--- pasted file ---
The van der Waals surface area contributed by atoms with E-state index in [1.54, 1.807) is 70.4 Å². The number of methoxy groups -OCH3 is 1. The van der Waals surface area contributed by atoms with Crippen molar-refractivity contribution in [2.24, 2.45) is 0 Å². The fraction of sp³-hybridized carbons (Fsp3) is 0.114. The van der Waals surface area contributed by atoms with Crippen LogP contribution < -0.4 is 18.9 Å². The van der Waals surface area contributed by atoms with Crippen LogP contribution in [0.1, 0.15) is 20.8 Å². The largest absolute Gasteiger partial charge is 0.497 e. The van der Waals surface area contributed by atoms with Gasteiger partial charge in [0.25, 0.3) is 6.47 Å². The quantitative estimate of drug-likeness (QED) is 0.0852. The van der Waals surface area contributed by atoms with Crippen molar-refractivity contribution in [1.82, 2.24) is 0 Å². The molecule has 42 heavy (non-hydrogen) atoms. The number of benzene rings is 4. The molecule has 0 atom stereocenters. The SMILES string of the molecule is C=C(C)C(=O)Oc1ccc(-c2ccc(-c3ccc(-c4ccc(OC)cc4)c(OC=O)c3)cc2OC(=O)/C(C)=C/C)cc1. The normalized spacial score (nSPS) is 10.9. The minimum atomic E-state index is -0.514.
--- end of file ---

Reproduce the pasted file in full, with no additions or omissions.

The van der Waals surface area contributed by atoms with E-state index in [1.54, 1.807) is 70.4 Å². The number of methoxy groups -OCH3 is 1. The van der Waals surface area contributed by atoms with Crippen molar-refractivity contribution in [2.24, 2.45) is 0 Å². The fraction of sp³-hybridized carbons (Fsp3) is 0.114. The van der Waals surface area contributed by atoms with Crippen LogP contribution < -0.4 is 18.9 Å². The van der Waals surface area contributed by atoms with Crippen LogP contribution in [0.1, 0.15) is 20.8 Å². The largest absolute Gasteiger partial charge is 0.497 e. The van der Waals surface area contributed by atoms with Gasteiger partial charge in [0.25, 0.3) is 6.47 Å². The quantitative estimate of drug-likeness (QED) is 0.0852. The van der Waals surface area contributed by atoms with Crippen molar-refractivity contribution in [1.82, 2.24) is 0 Å². The molecule has 42 heavy (non-hydrogen) atoms. The number of benzene rings is 4. The molecule has 0 atom stereocenters. The SMILES string of the molecule is C=C(C)C(=O)Oc1ccc(-c2ccc(-c3ccc(-c4ccc(OC)cc4)c(OC=O)c3)cc2OC(=O)/C(C)=C/C)cc1. The normalized spacial score (nSPS) is 10.9. The minimum atomic E-state index is -0.514.